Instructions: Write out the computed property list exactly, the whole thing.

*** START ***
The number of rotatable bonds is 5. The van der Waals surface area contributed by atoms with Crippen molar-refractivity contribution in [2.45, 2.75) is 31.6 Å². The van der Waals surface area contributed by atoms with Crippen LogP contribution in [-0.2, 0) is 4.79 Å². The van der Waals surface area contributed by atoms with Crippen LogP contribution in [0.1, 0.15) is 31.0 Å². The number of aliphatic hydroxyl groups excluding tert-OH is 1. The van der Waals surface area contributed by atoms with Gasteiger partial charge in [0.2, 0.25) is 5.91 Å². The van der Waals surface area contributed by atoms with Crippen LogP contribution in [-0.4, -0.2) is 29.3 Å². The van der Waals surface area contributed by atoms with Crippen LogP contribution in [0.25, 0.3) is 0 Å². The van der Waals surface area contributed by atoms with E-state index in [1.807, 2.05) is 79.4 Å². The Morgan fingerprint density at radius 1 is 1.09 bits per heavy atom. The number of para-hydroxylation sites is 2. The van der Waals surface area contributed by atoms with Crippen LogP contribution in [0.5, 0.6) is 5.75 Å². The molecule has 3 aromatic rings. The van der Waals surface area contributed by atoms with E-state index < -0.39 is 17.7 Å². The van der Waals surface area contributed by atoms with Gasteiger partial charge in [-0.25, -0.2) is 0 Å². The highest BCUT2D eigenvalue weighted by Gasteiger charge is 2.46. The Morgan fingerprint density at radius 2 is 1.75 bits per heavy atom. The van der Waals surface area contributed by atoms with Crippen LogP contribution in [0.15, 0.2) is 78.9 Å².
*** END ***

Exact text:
The number of rotatable bonds is 5. The van der Waals surface area contributed by atoms with Crippen molar-refractivity contribution in [2.45, 2.75) is 31.6 Å². The van der Waals surface area contributed by atoms with Crippen LogP contribution in [-0.2, 0) is 4.79 Å². The van der Waals surface area contributed by atoms with Crippen LogP contribution in [0.1, 0.15) is 31.0 Å². The number of aliphatic hydroxyl groups excluding tert-OH is 1. The van der Waals surface area contributed by atoms with Gasteiger partial charge in [0.2, 0.25) is 5.91 Å². The van der Waals surface area contributed by atoms with Crippen LogP contribution in [-0.4, -0.2) is 29.3 Å². The van der Waals surface area contributed by atoms with Crippen LogP contribution in [0.25, 0.3) is 0 Å². The van der Waals surface area contributed by atoms with E-state index in [1.807, 2.05) is 79.4 Å². The Morgan fingerprint density at radius 1 is 1.09 bits per heavy atom. The number of para-hydroxylation sites is 2. The van der Waals surface area contributed by atoms with Crippen LogP contribution in [0.5, 0.6) is 5.75 Å². The molecule has 3 aromatic rings. The van der Waals surface area contributed by atoms with E-state index < -0.39 is 17.7 Å². The van der Waals surface area contributed by atoms with Gasteiger partial charge in [-0.25, -0.2) is 0 Å². The highest BCUT2D eigenvalue weighted by Gasteiger charge is 2.46. The Morgan fingerprint density at radius 2 is 1.75 bits per heavy atom. The van der Waals surface area contributed by atoms with Crippen LogP contribution in [0.15, 0.2) is 78.9 Å².